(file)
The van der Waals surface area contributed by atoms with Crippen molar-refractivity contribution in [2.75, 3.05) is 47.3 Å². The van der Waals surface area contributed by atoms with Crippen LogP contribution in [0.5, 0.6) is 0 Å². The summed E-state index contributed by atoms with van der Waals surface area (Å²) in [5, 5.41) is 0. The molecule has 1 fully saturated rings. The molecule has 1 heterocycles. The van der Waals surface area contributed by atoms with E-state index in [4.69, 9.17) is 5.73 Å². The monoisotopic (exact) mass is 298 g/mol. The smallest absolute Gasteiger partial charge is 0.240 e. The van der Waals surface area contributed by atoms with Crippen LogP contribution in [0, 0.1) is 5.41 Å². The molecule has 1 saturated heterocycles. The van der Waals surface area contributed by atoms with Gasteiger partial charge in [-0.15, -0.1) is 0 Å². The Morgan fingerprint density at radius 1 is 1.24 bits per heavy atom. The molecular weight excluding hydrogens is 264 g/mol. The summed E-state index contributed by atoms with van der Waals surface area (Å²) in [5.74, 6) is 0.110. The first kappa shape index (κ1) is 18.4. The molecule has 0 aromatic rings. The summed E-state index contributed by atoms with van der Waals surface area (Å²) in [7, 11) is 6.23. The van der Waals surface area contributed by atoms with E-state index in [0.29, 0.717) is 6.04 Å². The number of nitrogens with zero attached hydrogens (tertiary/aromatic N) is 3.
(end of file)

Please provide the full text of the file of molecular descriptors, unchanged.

The van der Waals surface area contributed by atoms with Crippen molar-refractivity contribution in [2.75, 3.05) is 47.3 Å². The van der Waals surface area contributed by atoms with Crippen LogP contribution in [0.5, 0.6) is 0 Å². The summed E-state index contributed by atoms with van der Waals surface area (Å²) in [5, 5.41) is 0. The molecule has 1 fully saturated rings. The molecule has 1 heterocycles. The van der Waals surface area contributed by atoms with E-state index in [4.69, 9.17) is 5.73 Å². The monoisotopic (exact) mass is 298 g/mol. The smallest absolute Gasteiger partial charge is 0.240 e. The van der Waals surface area contributed by atoms with Crippen LogP contribution in [0, 0.1) is 5.41 Å². The molecule has 1 saturated heterocycles. The van der Waals surface area contributed by atoms with Gasteiger partial charge in [-0.15, -0.1) is 0 Å². The Morgan fingerprint density at radius 1 is 1.24 bits per heavy atom. The molecular weight excluding hydrogens is 264 g/mol. The summed E-state index contributed by atoms with van der Waals surface area (Å²) in [5.74, 6) is 0.110. The first kappa shape index (κ1) is 18.4. The molecule has 0 aromatic rings. The summed E-state index contributed by atoms with van der Waals surface area (Å²) in [7, 11) is 6.23. The van der Waals surface area contributed by atoms with E-state index in [0.29, 0.717) is 6.04 Å². The number of nitrogens with zero attached hydrogens (tertiary/aromatic N) is 3.